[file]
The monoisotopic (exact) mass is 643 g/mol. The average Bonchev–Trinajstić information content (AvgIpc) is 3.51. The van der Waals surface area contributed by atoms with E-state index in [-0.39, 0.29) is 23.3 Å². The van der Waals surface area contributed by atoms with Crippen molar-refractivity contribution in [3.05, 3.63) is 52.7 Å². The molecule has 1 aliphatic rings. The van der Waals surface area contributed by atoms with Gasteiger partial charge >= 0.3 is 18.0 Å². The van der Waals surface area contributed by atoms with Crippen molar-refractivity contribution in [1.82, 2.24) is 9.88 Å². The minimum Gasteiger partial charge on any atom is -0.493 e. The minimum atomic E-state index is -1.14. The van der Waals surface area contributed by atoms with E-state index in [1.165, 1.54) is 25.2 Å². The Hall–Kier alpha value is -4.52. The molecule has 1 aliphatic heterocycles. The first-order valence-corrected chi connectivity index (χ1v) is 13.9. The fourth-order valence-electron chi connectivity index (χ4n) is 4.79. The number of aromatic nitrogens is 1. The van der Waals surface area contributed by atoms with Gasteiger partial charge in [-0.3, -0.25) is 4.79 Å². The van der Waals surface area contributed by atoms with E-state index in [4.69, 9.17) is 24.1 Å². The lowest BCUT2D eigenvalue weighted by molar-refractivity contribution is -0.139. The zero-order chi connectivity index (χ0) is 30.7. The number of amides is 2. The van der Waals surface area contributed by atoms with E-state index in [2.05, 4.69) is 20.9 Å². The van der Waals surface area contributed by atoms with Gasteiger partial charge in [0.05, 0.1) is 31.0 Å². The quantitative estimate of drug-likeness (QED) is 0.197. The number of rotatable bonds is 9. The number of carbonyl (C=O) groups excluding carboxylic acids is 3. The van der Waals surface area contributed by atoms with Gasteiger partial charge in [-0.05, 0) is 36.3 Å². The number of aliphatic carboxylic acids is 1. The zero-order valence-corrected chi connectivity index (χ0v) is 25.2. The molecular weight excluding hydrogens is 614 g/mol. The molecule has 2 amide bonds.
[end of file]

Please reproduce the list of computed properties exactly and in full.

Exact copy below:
The monoisotopic (exact) mass is 643 g/mol. The average Bonchev–Trinajstić information content (AvgIpc) is 3.51. The van der Waals surface area contributed by atoms with E-state index in [-0.39, 0.29) is 23.3 Å². The van der Waals surface area contributed by atoms with Crippen molar-refractivity contribution in [3.05, 3.63) is 52.7 Å². The molecule has 1 aliphatic rings. The van der Waals surface area contributed by atoms with Gasteiger partial charge >= 0.3 is 18.0 Å². The van der Waals surface area contributed by atoms with Crippen molar-refractivity contribution in [1.82, 2.24) is 9.88 Å². The minimum Gasteiger partial charge on any atom is -0.493 e. The minimum atomic E-state index is -1.14. The van der Waals surface area contributed by atoms with E-state index in [1.165, 1.54) is 25.2 Å². The Hall–Kier alpha value is -4.52. The molecule has 1 aliphatic heterocycles. The first-order valence-corrected chi connectivity index (χ1v) is 13.9. The fourth-order valence-electron chi connectivity index (χ4n) is 4.79. The number of aromatic nitrogens is 1. The van der Waals surface area contributed by atoms with Gasteiger partial charge in [-0.3, -0.25) is 4.79 Å². The van der Waals surface area contributed by atoms with E-state index in [4.69, 9.17) is 24.1 Å². The lowest BCUT2D eigenvalue weighted by molar-refractivity contribution is -0.139. The zero-order chi connectivity index (χ0) is 30.7. The number of amides is 2. The van der Waals surface area contributed by atoms with E-state index in [2.05, 4.69) is 20.9 Å². The van der Waals surface area contributed by atoms with Gasteiger partial charge in [0.05, 0.1) is 31.0 Å². The quantitative estimate of drug-likeness (QED) is 0.197. The number of rotatable bonds is 9. The number of carbonyl (C=O) groups excluding carboxylic acids is 3. The van der Waals surface area contributed by atoms with Gasteiger partial charge in [-0.05, 0) is 36.3 Å². The number of aliphatic carboxylic acids is 1. The zero-order valence-corrected chi connectivity index (χ0v) is 25.2. The molecular weight excluding hydrogens is 614 g/mol. The molecule has 2 amide bonds.